President Obama directed federal agencies and the military to nearly triple renewable energy consumption by the end of the decade, setting a target of getting 20 percent of electricity from renewable sources.

The move, which comes through executive order, is the latest in a series of administrative efforts the White House has employed to address climate change through curbing greenhouse gas emissions. And focusing on the federal government -- the nation's largest energy user -- could have a significant impact.

"Meeting this renewable energy goal will reduce pollution in our communities, promote American energy independence, and support homegrown energy produced by American workers," the White House said.

Obama pledged in June to lean on regulations and executive authority to address climate change, as Republicans in the House and the Senate -- with some centrist Democrats -- have been resistant to legislation that would cut carbon pollution.

The centerpiece of the president's agenda is proposed emissions rules for new and existing power plants. But the overall plan includes expanding renewable energy production on public lands and strengthening energy-efficiency regulations.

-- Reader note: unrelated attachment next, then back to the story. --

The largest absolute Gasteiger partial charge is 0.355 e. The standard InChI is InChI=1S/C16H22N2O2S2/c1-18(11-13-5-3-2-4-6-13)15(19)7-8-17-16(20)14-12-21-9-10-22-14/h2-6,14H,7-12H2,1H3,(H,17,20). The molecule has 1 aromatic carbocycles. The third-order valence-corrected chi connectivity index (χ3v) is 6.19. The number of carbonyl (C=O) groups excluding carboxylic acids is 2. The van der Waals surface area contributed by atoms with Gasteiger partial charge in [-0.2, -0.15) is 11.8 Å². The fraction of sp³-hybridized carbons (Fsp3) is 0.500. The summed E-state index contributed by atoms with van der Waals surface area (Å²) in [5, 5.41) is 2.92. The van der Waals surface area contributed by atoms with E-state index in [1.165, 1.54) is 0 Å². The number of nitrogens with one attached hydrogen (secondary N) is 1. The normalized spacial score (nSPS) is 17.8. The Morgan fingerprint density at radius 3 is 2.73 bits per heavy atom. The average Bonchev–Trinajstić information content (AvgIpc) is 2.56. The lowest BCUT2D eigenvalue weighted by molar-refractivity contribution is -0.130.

The order announced Thursday instructs the federal government, which currently gets 7.5 percent of its power from renewable sources, to identify formerly contaminated lands, landfills and mine sites as potential locations for renewable energy projects.

It builds on a White House action earlier this week that extended a deadline for a measure aimed at helping federal agencies cut emissions through improvements in energy efficiency.

The tool, energy savings performance contracts, was scheduled to expire at the end of the year. The White House extended it Tuesday for another two years, as the policy has broad bipartisan support on the Hill as a no-cost measure for bolstering efficiency.

The plan works by allowing federal agencies to contract with private companies to make efficiency improvements. Those firms get reimbursed through energy cost reductions accrued through the lifetime of the contract.

But federal agencies have been slow to use them. They're falling short of the $2 billion savings goal the administration set in December 2011, despite agencies identifying $2.3 billion worth of projects.